Scorpaenopsis oxycephala, the tasseled scorpionfish, or small-scaled scorpionfish, is a species of venomous marine ray-finned fish belonging to the family Scorpaenidae, the scorpionfishes. It has a wide distribution in the Indian and Pacific Oceans. It is the largest species in its genus.
Scorpaenopsis oxycephala was first formally described as Scorpaena oxycephalus in 1849 by the Dutch physician, herpetologist and ichthyologist Pieter Bleeker with the type locality given as Jakarta on Java. The specific name is a compound of oxy which means “sharp” and cephalus meaning “head”, an allusion to the long snout of this fish.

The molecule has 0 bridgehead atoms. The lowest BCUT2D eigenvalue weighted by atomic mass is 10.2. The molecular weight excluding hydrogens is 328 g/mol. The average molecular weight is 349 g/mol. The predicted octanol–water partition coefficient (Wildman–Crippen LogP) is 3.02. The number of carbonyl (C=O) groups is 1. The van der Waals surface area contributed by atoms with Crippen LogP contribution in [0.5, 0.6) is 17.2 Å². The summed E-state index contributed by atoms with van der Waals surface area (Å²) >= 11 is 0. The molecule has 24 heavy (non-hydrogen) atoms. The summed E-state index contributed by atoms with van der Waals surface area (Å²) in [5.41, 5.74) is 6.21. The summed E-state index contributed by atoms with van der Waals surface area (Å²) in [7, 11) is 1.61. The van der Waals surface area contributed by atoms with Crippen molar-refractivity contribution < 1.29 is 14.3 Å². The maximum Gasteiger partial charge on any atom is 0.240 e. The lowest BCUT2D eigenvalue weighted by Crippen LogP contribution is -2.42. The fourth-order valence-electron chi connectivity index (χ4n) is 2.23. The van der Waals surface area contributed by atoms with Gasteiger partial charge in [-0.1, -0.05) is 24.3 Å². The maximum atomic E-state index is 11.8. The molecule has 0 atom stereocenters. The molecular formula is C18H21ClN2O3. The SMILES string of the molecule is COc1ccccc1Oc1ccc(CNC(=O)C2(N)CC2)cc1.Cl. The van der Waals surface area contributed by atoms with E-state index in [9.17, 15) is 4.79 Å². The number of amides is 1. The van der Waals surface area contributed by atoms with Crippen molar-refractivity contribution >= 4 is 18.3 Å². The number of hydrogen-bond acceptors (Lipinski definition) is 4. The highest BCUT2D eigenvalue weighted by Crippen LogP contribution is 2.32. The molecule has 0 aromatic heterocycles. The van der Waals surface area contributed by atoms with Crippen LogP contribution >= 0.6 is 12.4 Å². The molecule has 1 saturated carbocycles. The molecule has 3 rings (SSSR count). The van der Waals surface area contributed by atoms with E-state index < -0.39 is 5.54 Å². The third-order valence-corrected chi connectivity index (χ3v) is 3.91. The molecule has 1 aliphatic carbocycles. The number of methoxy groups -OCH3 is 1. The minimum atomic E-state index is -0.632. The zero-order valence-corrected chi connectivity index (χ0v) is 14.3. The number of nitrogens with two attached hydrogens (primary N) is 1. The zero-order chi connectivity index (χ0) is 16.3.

Scorpaenopsis oxycephala has an elongate body which becomes compressed towards the rear with a narrow ontraorbital space. The upper posttemporal and upper opercular spines are simple. The occipital pit is either absent or very shallow. It has a very long snout and in adults there are numerous tentacles which form a beard around the mouth. There are 12 spines and 9 soft rays in the dorsal fin and 3 spines and 5 soft rays in the anal fin. The supraocular and postocular spines are widely merged in adults so that only the tip of the supraocular spine shows, and these flare outwards to create a ridge over the rear half of the eye. This species attains a maximum published total length of 36 cm , the largest species in the genus Scorpaenopsis. This scorpionfish has mottled and variable patterning of reddish-brown marked with white patches, and frequently with a darker triangular area underneath the eye that extends back over the cheek.